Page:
Supernatural – Season 11 Episode 17
Supernatural explores the idea of death being a credible threat to the Winchesters again after it being more of an inconvenience for so long.
Longtime viewers of Supernatural will be fairly used to seeing Sam and Dean die. Sometimes it’s played for drama and other times it’s played for laughs. Both are valid because we know it’ll never be permanent as the show works on the bond between the brothers so they will never be split apart for too long.
Earlier in the season Billie the Reaper made a threat that with Death gone there was nobody around to keep the brothers alive so the next time they died it would stick and there would be no coming back. It was a refreshing thing to hear as having the brothers deal with their mortality after being used to it not really applying to them feels fresh. It has been left dangling as a thread since then but having it explored here worked fairly well.
It all starts out seeming fairly routine for the brothers as they are fighting werewolves until one of the gets lucky and shoots Sam who immediately falls to the ground. Immediately the significance of the injury is made clear as the camera lingers on Sam as he falls to the floor and Dean takes it very seriously. Jensen Ackles does an excellent job putting across the fear and desperation Dean is feeling in that moment. He is desperate to make sure Sam doesn’t cross over into that void because he needs his brother around.
Unfortunately the werewolves are still on his tail so he has to deal with that as well as an injured Sam. It’s a lot for Dean to have to manage and it’s clear that he doesn’t really know where his priorities should be. Does he protect the people or protect his brother? It starts to look likely that he won’t be able to do both so he is more than a little frantic at the prospect.
It all gets worse when Sam appears to die and Dean just looks lost. He still has the mission of protecting the people with him but the prospect of doing all of that and then continuing on with his mission without Sam terrifies him. This is the first time that he truly feels as if he has lost his brother and Ackles perfectly puts across Dean’s inability to comprehend that.
Once he safely gets the people to a hospital the prospect of life without Sam starts to sink in and Dean immediately reverts to old habits. He overdoses on pills so that he can die and appeal to Billie for Sam’s life. Billie of course isn’t at all interested and even refuses to make a deal. It all feels oddly familiar as Dean offers his life in exchange as well as pointing out that he can’t stop Amara without Sam which will negatively affect the Reapers eventually. It’s a powerful scene as Dean is pushed to the limits of his desperation with his arguments completely falling on deaf ears. Billie is cold and uncaring and takes pleasure in telling Dean that Sam isn’t dead so he has killed himself for absolutely no reason.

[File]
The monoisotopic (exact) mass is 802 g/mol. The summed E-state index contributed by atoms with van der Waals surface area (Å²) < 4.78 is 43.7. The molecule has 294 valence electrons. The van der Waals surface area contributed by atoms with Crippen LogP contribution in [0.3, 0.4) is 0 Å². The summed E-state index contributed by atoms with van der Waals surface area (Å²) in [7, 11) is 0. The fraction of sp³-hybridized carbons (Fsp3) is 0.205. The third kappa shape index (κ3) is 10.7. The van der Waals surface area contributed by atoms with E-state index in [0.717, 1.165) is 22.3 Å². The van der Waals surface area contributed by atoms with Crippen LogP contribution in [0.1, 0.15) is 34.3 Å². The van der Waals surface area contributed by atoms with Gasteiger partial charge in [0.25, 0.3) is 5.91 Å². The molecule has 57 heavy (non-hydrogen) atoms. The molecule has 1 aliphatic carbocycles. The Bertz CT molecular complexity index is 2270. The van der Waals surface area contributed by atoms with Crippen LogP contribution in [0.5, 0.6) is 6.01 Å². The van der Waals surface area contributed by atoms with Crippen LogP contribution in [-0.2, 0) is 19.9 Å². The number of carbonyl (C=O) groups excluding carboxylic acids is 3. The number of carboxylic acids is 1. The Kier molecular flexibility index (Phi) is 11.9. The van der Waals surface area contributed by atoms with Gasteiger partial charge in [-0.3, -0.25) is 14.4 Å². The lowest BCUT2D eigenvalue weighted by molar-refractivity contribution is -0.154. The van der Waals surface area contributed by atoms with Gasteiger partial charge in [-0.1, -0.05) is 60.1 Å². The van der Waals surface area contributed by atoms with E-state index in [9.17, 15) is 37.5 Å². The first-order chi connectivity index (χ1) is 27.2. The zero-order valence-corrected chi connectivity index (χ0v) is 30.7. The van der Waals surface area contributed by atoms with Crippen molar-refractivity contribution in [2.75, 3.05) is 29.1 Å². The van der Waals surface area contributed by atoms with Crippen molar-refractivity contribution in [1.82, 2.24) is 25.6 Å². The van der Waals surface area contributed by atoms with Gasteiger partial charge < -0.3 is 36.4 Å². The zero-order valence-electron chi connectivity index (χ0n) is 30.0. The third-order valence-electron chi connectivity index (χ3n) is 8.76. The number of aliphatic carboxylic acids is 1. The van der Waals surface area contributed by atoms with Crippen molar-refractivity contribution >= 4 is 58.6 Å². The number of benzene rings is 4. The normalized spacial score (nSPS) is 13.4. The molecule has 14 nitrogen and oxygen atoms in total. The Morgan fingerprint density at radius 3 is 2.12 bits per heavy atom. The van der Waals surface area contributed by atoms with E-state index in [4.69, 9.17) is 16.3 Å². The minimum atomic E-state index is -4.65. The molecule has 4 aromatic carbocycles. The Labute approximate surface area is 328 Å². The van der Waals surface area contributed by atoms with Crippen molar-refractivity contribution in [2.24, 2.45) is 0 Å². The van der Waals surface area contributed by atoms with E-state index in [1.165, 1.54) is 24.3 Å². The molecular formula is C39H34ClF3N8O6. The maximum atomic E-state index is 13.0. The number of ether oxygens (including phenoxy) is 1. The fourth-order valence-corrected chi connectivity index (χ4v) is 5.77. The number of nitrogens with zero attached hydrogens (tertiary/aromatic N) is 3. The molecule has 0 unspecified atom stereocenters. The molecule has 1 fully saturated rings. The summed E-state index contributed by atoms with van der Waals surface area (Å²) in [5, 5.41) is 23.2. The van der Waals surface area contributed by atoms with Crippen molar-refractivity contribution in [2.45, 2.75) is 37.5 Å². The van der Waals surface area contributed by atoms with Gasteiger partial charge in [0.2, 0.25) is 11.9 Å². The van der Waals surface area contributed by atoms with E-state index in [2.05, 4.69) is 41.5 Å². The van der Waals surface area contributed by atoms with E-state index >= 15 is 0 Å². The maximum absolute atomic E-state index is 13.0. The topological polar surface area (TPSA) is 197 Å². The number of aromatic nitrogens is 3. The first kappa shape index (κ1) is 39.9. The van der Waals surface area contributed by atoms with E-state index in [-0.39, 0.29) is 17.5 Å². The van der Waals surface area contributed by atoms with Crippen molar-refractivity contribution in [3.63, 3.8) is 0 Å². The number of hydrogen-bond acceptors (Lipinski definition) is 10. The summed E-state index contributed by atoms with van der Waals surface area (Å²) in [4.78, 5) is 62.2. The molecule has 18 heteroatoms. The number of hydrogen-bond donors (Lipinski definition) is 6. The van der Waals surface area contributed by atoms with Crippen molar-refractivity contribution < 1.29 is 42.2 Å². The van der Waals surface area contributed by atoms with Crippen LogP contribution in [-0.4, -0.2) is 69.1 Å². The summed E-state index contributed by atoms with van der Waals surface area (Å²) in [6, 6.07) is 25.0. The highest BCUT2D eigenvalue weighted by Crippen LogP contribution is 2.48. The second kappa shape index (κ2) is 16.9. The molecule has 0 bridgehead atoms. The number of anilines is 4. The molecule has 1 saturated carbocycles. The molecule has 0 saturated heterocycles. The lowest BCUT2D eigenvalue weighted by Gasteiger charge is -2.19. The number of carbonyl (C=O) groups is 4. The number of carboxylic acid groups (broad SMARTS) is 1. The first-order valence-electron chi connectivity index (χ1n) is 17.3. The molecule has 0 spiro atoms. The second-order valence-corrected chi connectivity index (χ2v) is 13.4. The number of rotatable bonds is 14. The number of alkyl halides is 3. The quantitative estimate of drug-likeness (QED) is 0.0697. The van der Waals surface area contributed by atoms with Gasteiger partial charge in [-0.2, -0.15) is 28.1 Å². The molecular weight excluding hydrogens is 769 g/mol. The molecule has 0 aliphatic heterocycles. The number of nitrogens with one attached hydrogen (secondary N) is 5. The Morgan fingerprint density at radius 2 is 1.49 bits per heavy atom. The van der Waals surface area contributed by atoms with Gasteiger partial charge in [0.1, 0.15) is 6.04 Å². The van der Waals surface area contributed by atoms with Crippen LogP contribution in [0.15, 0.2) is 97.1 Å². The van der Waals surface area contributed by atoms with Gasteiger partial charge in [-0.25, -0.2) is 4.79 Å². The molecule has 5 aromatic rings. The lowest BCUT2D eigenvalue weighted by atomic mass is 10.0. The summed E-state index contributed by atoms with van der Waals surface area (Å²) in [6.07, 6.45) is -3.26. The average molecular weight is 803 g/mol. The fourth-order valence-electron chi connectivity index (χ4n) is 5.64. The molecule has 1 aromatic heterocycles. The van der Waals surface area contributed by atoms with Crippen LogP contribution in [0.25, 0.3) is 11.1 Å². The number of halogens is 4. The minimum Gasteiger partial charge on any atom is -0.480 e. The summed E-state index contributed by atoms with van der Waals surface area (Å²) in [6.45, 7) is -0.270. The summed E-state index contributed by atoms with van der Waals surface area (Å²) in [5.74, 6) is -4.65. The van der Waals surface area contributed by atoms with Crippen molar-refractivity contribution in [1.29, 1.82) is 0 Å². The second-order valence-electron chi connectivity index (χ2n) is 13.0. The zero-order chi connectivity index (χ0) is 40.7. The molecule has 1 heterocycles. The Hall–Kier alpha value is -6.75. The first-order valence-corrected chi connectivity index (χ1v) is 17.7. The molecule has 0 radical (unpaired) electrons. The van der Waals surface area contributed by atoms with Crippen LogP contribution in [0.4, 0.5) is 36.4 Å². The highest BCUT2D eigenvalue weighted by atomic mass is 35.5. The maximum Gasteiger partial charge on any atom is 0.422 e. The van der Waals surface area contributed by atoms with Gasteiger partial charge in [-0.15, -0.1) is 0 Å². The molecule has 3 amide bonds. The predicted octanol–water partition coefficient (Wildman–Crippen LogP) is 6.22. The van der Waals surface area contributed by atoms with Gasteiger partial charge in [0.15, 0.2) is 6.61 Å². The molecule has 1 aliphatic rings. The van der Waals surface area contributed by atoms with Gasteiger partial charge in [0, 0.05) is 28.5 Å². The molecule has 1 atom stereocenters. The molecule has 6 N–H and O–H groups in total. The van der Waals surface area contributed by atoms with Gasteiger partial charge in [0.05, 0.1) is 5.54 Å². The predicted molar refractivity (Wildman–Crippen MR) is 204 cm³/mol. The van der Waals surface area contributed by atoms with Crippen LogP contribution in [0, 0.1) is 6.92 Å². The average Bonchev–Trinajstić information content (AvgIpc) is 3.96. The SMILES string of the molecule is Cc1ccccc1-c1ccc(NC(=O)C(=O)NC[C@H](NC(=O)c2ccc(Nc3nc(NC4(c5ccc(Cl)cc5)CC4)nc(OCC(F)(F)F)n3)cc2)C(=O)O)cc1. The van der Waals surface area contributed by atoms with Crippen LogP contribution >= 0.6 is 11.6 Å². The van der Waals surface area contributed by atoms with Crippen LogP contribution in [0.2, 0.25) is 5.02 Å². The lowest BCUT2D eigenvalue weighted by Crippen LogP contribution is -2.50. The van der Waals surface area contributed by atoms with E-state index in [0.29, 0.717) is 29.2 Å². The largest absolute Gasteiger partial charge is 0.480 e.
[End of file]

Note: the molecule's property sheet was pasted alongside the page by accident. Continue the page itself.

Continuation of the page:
It might seem like a bit of a cop out to have Sam come back to life so suddenly but I can’t see any other way for the show to explore this idea and not actually kill one of the brothers. It’s important that Dean believes Sam is dead and has to figure out what to do about it. The emotional connection to the situation was real for Dean and that’s what is ultimately important.
The reveal of Sam being alive was nicely positioned to parallel Dean’s death. Thematically it was as if Dean was trading his life for Sam’s which is what he tried to do. It was also a nice trick to have Dean’s sacrifice be shown as meaningless to the audience just as he made it. There was real tragedy in that moment that was handled well.
Once Sam and Dean are reunited in the land of the living the wrap up of the episode feels somewhat clumsy. Sam asks Dean what he did in the period that he thought Sam was dead but he doesn’t get an answer. Again, Dean falls on old habits when faced with something like this. I would have liked to see further exploration of the idea of mortality. Maybe Dean and Sam could both have spoken to Billie when they were near death and she could have toyed with them by letting them believe that the other was dead and there was nothing they could do.
I did like that Sam was almost killed by something fairly mundane. It adds to the tragic aspect of the narrative when Sam is taken down by something low level after going toe to toe with some of the most powerful beings that anyone can imagine. Extra urgency was mined from the fact that Dean was so overwhelmed by all of his responsibilities that it largely made up for the lack of threat level from the Werewolves themselves.
Some of the structural choices didn’t really work for me. Flashing back to 48 hours before the main plot didn’t really work for me as there was no need to see how they came upon this case. The reasoning behind it wasn’t profound or interesting as they wanted to get out and clear their hears with a simple case. That’s something they have been doing for the past few episodes so I would have been willing to buy that they are simply on another case and fill in the blanks from there.
A powerfully acted episode that explores how Dean would react to losing his brother on a really simple mission. Jensen Ackles’ acting is really powerful throughout the entire episode as he tries to figure out how to get out of the situation as well as live his life without Sam in it. It’s all wrapped up a little quickly but it’s really compelling while it lasts and proves that death is a credible threat in this show once again.
- Jensen Ackles’ powerful and varied performance
- the exploration of death as a threat for the brothers once again
- the story wrapping up in a slightly clumsy way